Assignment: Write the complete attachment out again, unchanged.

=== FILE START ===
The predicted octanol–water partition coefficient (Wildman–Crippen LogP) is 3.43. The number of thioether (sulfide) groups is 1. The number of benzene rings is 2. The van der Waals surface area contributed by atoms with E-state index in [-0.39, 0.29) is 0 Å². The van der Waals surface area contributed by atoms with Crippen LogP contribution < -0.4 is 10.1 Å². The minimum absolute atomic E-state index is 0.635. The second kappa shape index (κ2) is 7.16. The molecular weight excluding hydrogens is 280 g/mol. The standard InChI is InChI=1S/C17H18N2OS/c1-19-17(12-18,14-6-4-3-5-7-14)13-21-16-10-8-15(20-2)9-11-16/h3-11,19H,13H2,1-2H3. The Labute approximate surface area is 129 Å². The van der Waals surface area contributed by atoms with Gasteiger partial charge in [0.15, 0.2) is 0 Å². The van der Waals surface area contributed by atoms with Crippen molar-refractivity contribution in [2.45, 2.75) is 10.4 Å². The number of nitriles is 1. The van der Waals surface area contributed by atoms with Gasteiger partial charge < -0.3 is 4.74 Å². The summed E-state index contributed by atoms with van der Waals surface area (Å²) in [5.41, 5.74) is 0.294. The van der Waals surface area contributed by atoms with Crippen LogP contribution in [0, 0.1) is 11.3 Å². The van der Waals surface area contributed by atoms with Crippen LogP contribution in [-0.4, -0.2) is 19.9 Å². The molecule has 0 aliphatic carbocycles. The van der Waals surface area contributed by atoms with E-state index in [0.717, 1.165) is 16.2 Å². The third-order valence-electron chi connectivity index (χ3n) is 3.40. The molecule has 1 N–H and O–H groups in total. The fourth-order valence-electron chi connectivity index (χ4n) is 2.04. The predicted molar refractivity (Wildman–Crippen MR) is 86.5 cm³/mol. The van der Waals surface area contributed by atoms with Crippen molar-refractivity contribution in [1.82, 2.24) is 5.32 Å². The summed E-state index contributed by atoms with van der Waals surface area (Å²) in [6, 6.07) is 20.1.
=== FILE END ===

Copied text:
The predicted octanol–water partition coefficient (Wildman–Crippen LogP) is 3.43. The number of thioether (sulfide) groups is 1. The number of benzene rings is 2. The van der Waals surface area contributed by atoms with E-state index in [-0.39, 0.29) is 0 Å². The van der Waals surface area contributed by atoms with Crippen LogP contribution < -0.4 is 10.1 Å². The minimum absolute atomic E-state index is 0.635. The second kappa shape index (κ2) is 7.16. The molecular weight excluding hydrogens is 280 g/mol. The standard InChI is InChI=1S/C17H18N2OS/c1-19-17(12-18,14-6-4-3-5-7-14)13-21-16-10-8-15(20-2)9-11-16/h3-11,19H,13H2,1-2H3. The Labute approximate surface area is 129 Å². The van der Waals surface area contributed by atoms with Gasteiger partial charge in [0.15, 0.2) is 0 Å². The van der Waals surface area contributed by atoms with Crippen molar-refractivity contribution in [2.45, 2.75) is 10.4 Å². The number of nitriles is 1. The van der Waals surface area contributed by atoms with Gasteiger partial charge < -0.3 is 4.74 Å². The summed E-state index contributed by atoms with van der Waals surface area (Å²) in [5.41, 5.74) is 0.294. The van der Waals surface area contributed by atoms with Crippen LogP contribution in [0, 0.1) is 11.3 Å². The van der Waals surface area contributed by atoms with Crippen LogP contribution in [-0.4, -0.2) is 19.9 Å². The molecule has 0 aliphatic carbocycles. The van der Waals surface area contributed by atoms with E-state index in [0.717, 1.165) is 16.2 Å². The third-order valence-electron chi connectivity index (χ3n) is 3.40. The molecule has 1 N–H and O–H groups in total. The fourth-order valence-electron chi connectivity index (χ4n) is 2.04. The predicted molar refractivity (Wildman–Crippen MR) is 86.5 cm³/mol. The van der Waals surface area contributed by atoms with Crippen molar-refractivity contribution in [1.82, 2.24) is 5.32 Å². The summed E-state index contributed by atoms with van der Waals surface area (Å²) in [6, 6.07) is 20.1.